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How To Become A Fashion Expert

Featured Image from The New York Times

I don’t know everything. I didn’t know New Mexico was a state until yesterday. I also don’t know everything about the fashion industry, but I would say I know more than the average Joe. I also know that we are constantly bombarded with information from the fashion world and it can be hard to determine what is reliable. I thought that I would break down my favorite resources that I use to keep up with the ever-changing industry because staying educated is key to creating a future in fashion. Just in time for September too! *wink wink*

The biggest advice I can offer is to read. I don’t mean skim Vogue every month and call it a day either. Nothing makes me cringe more than people assuming that Vogue is the best source of fashion news because that is totally insane. It’s a good source, but for reasons I’ll get to later.

I’ll start with what I read daily. First and most importantly, is the Business of Fashion. Most fashion students are required to read this and that makes total sense because it is a wealth of information. I recommend signing up for the daily newsletter to get an easily decipherable list of the most important articles.

I also try to read The Fashion LawThe Fashion Law every day. This is another typical requirement for fashion students. This isn’t the most interesting material in my opinion, but it still full of important current fashion events. Fashion houses are constantly suing, being sued, threatening to sue and all other kinds of legal stuff, so there is plenty of articles to read daily.

For a more fun daily dose of fashion, I read Manrepeller. This is a fresh and lively website lead by Leandra Medine, who I absolutely adore. Her approach to dressing yourself and the way she writes is absolutely fun. All of the contributors really understand her vision and it makes for great daily content. They also have a great social media platform that is worth following.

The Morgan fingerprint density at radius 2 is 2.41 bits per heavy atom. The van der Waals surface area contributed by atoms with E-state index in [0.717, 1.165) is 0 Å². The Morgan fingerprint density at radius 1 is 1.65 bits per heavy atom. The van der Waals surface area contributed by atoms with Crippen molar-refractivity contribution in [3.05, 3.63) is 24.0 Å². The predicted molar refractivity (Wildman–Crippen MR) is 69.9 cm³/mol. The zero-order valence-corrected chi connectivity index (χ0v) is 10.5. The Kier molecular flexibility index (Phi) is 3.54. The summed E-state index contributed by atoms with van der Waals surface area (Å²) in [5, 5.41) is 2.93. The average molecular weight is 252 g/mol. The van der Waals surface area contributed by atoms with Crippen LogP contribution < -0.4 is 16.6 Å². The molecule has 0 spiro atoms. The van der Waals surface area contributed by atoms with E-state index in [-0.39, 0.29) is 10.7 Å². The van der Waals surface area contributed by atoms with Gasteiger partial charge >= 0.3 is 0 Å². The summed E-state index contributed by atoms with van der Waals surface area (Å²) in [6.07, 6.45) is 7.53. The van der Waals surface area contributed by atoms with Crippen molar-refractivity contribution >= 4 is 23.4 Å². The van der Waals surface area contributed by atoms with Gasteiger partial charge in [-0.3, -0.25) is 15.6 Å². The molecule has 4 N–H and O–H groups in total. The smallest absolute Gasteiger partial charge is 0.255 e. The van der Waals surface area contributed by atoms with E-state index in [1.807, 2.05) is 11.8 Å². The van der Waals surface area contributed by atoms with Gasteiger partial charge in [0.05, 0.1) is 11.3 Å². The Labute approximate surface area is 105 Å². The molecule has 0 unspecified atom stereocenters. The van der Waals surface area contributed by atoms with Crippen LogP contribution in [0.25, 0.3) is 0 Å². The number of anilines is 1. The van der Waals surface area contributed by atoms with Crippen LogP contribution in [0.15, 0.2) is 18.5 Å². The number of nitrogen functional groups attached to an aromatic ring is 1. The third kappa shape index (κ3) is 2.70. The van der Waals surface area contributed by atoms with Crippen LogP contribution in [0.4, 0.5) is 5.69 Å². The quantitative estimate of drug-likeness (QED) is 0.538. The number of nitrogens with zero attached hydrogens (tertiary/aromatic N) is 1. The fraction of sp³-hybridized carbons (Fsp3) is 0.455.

Lastly, I have to stress how beneficial your social media feed is. Following fashion update accounts on Twitter can really help strengthen your fashion knowledge because you get a good dose of information just from scrolling through your feed. My all time favorite account is @THEIMONATION. The person who runs the account remains anonymous, but their content is spot on. They are timely, opinionated, educated and everything the fashion industry needs. Their website also has a handy dictionary of important fashion figures and it is a great reference.

The other outlets I’m gonna talk about all occur at different intervals. The timing of articles and videos honestly just depends on what is going on in the fashion world.

Something I look forward to every week is having Vanessa Friedman in my inbox. If you don’t know who she is, which you should, she is the Chief Fashion Critic and Fashion Editor at the New York Times. Every week she does a recap of everything that happened in the fashion industry since the previous Friday and she calls it Open Thread. If you have any interest in a future in the fashion world, I recommend you worship every word she says.  

Someone you probably haven’t heard of is Luke Meagher or HauteLeMode. Luke is my absolute favorite YouTuber and he should be yours too. He has some of the most informative fashion videos out there, impeccable style and brutally honest opinions that are so rare to hear. I thoroughly enjoy every video he posts.

There are a couple documentaries that I want to mention too. My all time favorite is The September Issue because the world of Anna Wintour is fascinating. I watched it right after I watched The Devil Wear’s Prada for the first time and it was reassuring, to say the least. Next in line is The First Monday in May which breaks down the craziness that is the Met Gala. Dior and I is another great one that follows the total legend that is Raf Simons.

Lastly, I’m going to throw in something somewhat controversial. American VogueAmerican Vogue has been a symbol of fashion for 125 years now, but we all know the mess that it has become. The stories aren’t as genuine and so are the cover stars, but the one thing that remains in tact is the ad campaigns. This is where the controversy comes in because some people are very vocal about their distaste for the magazine’s reliance on brands, but I disagree. It might be my interest in advertising and PR shining through, but I love the ads in Vogue. Seeing glossy pages filled with the most glorious high-end designs is one of the most satisfying parts of my month.

I hope this was somewhat helpful to someone! As I mentioned before, I don’t know everything about fashion whatsoever, but all that I do know I know from everything I put in this article. Enjoy these tips as much as I do!

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Written by Madi Carpenter

A fashionista fueled by coffee.

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